T and B Lymphocytes in Pregnant Women

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Abstract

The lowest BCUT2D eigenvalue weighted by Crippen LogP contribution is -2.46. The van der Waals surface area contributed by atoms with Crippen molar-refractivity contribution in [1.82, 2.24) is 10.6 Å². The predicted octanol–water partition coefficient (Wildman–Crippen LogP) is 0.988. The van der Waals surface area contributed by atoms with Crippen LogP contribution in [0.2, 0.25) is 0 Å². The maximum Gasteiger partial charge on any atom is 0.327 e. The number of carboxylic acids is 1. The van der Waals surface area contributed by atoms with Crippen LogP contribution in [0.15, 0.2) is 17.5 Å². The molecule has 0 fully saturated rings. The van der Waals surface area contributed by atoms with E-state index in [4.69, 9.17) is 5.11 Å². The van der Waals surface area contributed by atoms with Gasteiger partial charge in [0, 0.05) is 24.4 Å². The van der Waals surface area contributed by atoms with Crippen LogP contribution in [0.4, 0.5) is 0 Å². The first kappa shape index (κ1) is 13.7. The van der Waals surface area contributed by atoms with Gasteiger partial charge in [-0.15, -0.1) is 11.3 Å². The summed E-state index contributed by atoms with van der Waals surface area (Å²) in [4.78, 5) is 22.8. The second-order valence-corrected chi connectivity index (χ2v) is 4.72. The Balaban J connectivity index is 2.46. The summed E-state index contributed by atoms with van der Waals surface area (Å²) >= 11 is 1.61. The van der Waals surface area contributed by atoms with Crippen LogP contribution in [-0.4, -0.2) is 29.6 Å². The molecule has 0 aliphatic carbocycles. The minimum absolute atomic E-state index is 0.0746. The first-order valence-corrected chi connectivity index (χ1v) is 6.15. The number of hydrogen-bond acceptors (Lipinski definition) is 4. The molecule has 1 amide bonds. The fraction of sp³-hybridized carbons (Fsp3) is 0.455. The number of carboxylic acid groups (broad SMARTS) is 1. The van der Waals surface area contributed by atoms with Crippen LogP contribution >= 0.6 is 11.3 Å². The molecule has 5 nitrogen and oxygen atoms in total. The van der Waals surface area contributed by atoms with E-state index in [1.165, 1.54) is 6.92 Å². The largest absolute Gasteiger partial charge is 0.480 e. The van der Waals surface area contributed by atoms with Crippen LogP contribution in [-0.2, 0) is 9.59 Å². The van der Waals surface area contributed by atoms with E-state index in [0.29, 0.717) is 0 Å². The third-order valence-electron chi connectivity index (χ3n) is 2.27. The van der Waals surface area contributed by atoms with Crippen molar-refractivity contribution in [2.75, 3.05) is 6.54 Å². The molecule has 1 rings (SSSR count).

The peripheral blood of 27 women in their third trimester of pregnancy and of 16 control subjects was studied for total WBC counts and total numbers and percentages of T and B lymphocytes, including quantitation of the major immunoglobulin subtypes of the B lymphocytes. Although significant differences were found for percentages of total lymphocytes, T Lymphocytes, and B lymphocytes, the absolute numbers varied only slightly between the 2 study groups. A higher percentage and a higher absolute number of IgG-bearing B lymphocytes were found among pregnant women than among controls. It is concluded that significant quantitative alterations in circulating T and B lymphocytes do not occur in the third trimester of pregnancy; therefore, the concept of impaired cellular immunity, which has often been suggested to occur in this setting, is not supported. A review of the literature on T and B lymphocytes in human pregnancy is presented

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